At the first install, everyone was unsure and apprehensive about how everything would be. On the day, I came across a large man sitting onthe floor, cross-legged and with naked feet super concentrated and with sublime air. It took me a while to realize it was Abbas.
I lose the timidity that consumes me a few times and I got closer to him. I crouched to talk and admired his work. His work material is laid out on the floor: a folder with medical notes (I think), two plastic bags with beans; one with raw/red beans and the other with grains painted in white.
Abbas remained seated, but with his legs in different positions and his hands full of beans. He is painting one by one with Tipp-Ex Corrector! This remembers my childhood. I used it a lot in schoolbooks to cover my handwriting mistakes. I had not seen one of these for years. Pure nostalgia came to me.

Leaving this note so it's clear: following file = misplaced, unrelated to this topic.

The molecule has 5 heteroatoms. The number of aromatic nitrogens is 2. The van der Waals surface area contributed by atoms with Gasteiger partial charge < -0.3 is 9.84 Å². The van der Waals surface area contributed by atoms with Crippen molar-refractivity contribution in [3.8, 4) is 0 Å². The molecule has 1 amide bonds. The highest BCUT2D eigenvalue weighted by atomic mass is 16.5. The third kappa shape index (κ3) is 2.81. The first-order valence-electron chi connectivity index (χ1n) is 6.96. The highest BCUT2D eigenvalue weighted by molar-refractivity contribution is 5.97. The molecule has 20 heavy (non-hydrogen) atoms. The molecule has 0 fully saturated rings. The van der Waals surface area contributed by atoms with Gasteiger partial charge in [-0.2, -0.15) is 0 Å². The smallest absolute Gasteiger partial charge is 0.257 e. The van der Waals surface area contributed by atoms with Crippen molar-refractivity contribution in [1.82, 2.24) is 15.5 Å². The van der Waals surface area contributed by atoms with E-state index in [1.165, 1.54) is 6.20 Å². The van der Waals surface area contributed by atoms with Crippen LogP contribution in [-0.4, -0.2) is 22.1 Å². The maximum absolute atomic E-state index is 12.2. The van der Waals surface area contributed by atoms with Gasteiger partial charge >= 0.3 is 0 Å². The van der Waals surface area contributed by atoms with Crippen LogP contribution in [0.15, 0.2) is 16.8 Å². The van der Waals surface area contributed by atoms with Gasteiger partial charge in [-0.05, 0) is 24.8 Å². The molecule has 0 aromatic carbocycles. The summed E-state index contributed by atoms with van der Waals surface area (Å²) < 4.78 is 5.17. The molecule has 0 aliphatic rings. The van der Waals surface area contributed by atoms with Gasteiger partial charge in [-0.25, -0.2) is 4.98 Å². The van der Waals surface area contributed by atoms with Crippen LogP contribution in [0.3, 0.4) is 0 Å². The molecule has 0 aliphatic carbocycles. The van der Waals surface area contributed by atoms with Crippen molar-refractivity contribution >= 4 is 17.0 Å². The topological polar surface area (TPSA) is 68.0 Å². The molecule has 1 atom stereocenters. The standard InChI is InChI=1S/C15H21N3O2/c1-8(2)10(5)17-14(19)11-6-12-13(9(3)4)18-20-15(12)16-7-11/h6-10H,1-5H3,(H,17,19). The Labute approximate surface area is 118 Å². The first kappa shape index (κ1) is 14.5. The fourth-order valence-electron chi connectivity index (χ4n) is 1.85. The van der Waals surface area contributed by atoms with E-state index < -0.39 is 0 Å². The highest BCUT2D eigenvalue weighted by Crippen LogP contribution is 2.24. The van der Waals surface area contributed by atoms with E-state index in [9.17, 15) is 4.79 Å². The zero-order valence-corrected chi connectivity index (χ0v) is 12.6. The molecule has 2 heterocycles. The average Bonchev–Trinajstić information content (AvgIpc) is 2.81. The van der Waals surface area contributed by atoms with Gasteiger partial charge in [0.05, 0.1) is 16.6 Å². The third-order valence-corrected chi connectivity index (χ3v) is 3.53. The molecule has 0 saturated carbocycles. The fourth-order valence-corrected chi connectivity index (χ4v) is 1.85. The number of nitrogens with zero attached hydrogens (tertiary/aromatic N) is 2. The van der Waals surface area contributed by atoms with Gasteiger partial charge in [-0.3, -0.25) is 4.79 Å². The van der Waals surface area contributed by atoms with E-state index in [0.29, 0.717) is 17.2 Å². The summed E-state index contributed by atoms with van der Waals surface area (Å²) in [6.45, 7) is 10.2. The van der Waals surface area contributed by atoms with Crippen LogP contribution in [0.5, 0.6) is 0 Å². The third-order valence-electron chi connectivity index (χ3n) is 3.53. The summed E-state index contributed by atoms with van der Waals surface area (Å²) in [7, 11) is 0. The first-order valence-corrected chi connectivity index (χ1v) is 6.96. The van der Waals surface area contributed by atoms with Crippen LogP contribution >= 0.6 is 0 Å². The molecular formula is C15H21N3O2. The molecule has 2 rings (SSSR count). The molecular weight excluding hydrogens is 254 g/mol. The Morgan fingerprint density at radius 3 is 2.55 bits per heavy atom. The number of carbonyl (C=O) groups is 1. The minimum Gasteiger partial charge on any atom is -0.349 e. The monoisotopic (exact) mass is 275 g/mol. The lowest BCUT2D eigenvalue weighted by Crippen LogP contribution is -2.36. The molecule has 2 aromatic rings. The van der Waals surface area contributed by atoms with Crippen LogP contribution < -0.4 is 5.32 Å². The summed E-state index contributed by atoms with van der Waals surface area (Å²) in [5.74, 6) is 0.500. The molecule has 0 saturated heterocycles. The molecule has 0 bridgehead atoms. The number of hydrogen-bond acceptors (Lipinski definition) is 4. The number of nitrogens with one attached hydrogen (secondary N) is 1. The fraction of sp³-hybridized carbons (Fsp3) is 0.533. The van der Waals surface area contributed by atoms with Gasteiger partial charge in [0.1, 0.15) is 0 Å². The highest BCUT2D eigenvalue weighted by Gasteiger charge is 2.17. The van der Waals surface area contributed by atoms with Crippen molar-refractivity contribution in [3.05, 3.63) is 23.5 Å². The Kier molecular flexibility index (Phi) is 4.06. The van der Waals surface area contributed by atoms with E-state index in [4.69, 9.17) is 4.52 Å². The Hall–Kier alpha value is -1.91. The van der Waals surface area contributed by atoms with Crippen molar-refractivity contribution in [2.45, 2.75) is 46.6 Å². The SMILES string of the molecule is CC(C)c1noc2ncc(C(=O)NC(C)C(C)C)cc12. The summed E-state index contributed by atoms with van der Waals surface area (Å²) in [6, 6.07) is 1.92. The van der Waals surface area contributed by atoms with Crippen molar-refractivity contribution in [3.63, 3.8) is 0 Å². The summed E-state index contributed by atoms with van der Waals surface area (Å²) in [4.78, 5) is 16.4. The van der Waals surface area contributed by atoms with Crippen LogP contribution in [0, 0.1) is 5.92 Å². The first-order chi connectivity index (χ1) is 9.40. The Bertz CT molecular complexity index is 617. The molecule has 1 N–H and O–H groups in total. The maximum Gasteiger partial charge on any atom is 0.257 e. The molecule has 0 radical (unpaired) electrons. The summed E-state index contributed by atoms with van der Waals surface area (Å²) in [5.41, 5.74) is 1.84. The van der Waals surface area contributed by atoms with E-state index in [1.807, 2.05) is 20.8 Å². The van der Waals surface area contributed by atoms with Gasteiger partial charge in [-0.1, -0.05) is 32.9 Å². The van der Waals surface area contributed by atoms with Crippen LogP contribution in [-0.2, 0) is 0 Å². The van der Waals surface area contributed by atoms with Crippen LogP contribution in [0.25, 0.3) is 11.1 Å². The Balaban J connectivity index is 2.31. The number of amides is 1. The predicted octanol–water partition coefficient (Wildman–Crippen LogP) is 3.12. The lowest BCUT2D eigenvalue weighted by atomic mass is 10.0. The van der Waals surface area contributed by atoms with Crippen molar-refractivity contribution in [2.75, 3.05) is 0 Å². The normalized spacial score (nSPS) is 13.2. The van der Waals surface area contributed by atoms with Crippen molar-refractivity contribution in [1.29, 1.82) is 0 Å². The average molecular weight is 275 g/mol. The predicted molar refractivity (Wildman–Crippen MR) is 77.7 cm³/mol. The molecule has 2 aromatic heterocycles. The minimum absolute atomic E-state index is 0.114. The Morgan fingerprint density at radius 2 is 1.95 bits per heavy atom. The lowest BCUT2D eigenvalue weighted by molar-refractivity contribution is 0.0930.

I salute the greatness of his gesture: to paint the bean grains meticulously and after drying, dispose it inside a can, half opened. In my conception his art is there as well in the development of creative work. Transforming something ordinary from our day-to-day into something new or better to say, turn simple coffee beans into art.
Abbas finishes his performance by standing besides the can full of beans spinning. The product of his work has got a bit of magic. Abbas is an artist to stay tuned for and I should not miss his performance of the continuing of ‘But a Bean can Bee a Machine’, 2017 later on inJanuary 2018 at Burlington Camden.